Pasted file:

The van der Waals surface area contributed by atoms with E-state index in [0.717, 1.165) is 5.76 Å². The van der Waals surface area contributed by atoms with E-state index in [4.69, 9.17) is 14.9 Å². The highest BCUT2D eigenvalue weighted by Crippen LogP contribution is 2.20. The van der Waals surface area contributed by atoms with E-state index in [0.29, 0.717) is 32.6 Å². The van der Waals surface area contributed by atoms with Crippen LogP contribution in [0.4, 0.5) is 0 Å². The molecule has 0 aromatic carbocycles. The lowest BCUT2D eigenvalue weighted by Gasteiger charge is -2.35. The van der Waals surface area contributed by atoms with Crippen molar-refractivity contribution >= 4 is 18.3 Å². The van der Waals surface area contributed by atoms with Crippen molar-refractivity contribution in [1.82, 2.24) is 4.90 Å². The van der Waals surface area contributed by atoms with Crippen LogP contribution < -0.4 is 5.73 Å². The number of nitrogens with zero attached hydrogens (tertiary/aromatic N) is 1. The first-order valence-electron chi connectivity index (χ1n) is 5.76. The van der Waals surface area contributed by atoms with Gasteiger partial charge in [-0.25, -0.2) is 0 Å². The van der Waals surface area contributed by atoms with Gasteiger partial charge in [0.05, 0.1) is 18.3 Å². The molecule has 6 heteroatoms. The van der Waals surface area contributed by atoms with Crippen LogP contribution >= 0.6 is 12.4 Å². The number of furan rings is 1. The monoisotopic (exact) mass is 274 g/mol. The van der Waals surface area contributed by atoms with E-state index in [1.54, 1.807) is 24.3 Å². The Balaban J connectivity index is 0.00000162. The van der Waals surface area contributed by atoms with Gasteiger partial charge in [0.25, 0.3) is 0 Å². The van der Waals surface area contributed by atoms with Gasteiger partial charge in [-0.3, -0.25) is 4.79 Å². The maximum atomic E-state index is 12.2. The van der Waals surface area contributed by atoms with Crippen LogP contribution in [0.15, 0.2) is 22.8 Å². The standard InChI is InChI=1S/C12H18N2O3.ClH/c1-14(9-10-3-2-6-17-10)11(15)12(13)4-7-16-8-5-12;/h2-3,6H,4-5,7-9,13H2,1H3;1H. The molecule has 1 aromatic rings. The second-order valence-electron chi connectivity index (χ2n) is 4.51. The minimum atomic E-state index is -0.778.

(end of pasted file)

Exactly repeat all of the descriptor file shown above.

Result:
The van der Waals surface area contributed by atoms with E-state index in [0.717, 1.165) is 5.76 Å². The van der Waals surface area contributed by atoms with E-state index in [4.69, 9.17) is 14.9 Å². The highest BCUT2D eigenvalue weighted by Crippen LogP contribution is 2.20. The van der Waals surface area contributed by atoms with E-state index in [0.29, 0.717) is 32.6 Å². The van der Waals surface area contributed by atoms with Crippen LogP contribution in [0.4, 0.5) is 0 Å². The molecule has 0 aromatic carbocycles. The lowest BCUT2D eigenvalue weighted by Gasteiger charge is -2.35. The van der Waals surface area contributed by atoms with Crippen molar-refractivity contribution >= 4 is 18.3 Å². The van der Waals surface area contributed by atoms with Crippen molar-refractivity contribution in [1.82, 2.24) is 4.90 Å². The van der Waals surface area contributed by atoms with Crippen LogP contribution < -0.4 is 5.73 Å². The number of nitrogens with zero attached hydrogens (tertiary/aromatic N) is 1. The first-order valence-electron chi connectivity index (χ1n) is 5.76. The van der Waals surface area contributed by atoms with Gasteiger partial charge in [-0.25, -0.2) is 0 Å². The van der Waals surface area contributed by atoms with Gasteiger partial charge in [0.05, 0.1) is 18.3 Å². The molecule has 6 heteroatoms. The van der Waals surface area contributed by atoms with Crippen LogP contribution >= 0.6 is 12.4 Å². The number of furan rings is 1. The monoisotopic (exact) mass is 274 g/mol. The van der Waals surface area contributed by atoms with E-state index in [1.54, 1.807) is 24.3 Å². The Balaban J connectivity index is 0.00000162. The van der Waals surface area contributed by atoms with Gasteiger partial charge in [0.25, 0.3) is 0 Å². The van der Waals surface area contributed by atoms with Gasteiger partial charge in [-0.3, -0.25) is 4.79 Å². The maximum atomic E-state index is 12.2. The van der Waals surface area contributed by atoms with Crippen LogP contribution in [0.15, 0.2) is 22.8 Å². The standard InChI is InChI=1S/C12H18N2O3.ClH/c1-14(9-10-3-2-6-17-10)11(15)12(13)4-7-16-8-5-12;/h2-3,6H,4-5,7-9,13H2,1H3;1H. The molecule has 1 aromatic rings. The second-order valence-electron chi connectivity index (χ2n) is 4.51. The minimum atomic E-state index is -0.778.